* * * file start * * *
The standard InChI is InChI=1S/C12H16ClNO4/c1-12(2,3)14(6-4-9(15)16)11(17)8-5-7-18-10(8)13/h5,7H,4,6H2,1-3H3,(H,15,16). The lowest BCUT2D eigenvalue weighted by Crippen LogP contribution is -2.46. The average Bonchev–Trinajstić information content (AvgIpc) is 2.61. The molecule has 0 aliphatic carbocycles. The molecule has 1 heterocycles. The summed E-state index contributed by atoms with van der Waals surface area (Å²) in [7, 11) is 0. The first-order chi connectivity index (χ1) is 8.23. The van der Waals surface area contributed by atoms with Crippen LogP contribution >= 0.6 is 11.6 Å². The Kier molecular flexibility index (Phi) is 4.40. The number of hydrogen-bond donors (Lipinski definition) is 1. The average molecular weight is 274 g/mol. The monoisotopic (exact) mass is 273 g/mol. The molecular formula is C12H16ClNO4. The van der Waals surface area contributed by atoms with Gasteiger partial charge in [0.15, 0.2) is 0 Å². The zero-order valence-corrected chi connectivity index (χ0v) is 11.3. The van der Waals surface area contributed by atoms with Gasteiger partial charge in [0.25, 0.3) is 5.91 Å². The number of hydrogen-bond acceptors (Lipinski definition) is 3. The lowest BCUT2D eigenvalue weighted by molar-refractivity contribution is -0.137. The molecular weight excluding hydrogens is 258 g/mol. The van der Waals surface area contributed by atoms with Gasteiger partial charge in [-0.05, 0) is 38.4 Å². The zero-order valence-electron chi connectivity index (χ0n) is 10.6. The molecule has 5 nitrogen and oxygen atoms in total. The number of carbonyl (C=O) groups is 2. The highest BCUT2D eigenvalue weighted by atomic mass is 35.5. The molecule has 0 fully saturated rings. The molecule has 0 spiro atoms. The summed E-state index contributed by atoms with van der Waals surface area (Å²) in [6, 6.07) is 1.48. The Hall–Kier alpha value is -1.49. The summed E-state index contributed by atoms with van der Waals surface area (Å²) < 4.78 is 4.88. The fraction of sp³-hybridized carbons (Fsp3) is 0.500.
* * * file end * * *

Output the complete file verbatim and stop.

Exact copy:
The standard InChI is InChI=1S/C12H16ClNO4/c1-12(2,3)14(6-4-9(15)16)11(17)8-5-7-18-10(8)13/h5,7H,4,6H2,1-3H3,(H,15,16). The lowest BCUT2D eigenvalue weighted by Crippen LogP contribution is -2.46. The average Bonchev–Trinajstić information content (AvgIpc) is 2.61. The molecule has 0 aliphatic carbocycles. The molecule has 1 heterocycles. The summed E-state index contributed by atoms with van der Waals surface area (Å²) in [7, 11) is 0. The first-order chi connectivity index (χ1) is 8.23. The van der Waals surface area contributed by atoms with Crippen LogP contribution >= 0.6 is 11.6 Å². The Kier molecular flexibility index (Phi) is 4.40. The number of hydrogen-bond donors (Lipinski definition) is 1. The average molecular weight is 274 g/mol. The monoisotopic (exact) mass is 273 g/mol. The molecular formula is C12H16ClNO4. The van der Waals surface area contributed by atoms with Gasteiger partial charge in [0.15, 0.2) is 0 Å². The zero-order valence-corrected chi connectivity index (χ0v) is 11.3. The van der Waals surface area contributed by atoms with Gasteiger partial charge in [0.25, 0.3) is 5.91 Å². The number of hydrogen-bond acceptors (Lipinski definition) is 3. The lowest BCUT2D eigenvalue weighted by molar-refractivity contribution is -0.137. The molecular weight excluding hydrogens is 258 g/mol. The van der Waals surface area contributed by atoms with Gasteiger partial charge in [-0.05, 0) is 38.4 Å². The zero-order valence-electron chi connectivity index (χ0n) is 10.6. The molecule has 5 nitrogen and oxygen atoms in total. The number of carbonyl (C=O) groups is 2. The highest BCUT2D eigenvalue weighted by atomic mass is 35.5. The molecule has 0 fully saturated rings. The molecule has 0 spiro atoms. The summed E-state index contributed by atoms with van der Waals surface area (Å²) in [6, 6.07) is 1.48. The Hall–Kier alpha value is -1.49. The summed E-state index contributed by atoms with van der Waals surface area (Å²) < 4.78 is 4.88. The fraction of sp³-hybridized carbons (Fsp3) is 0.500.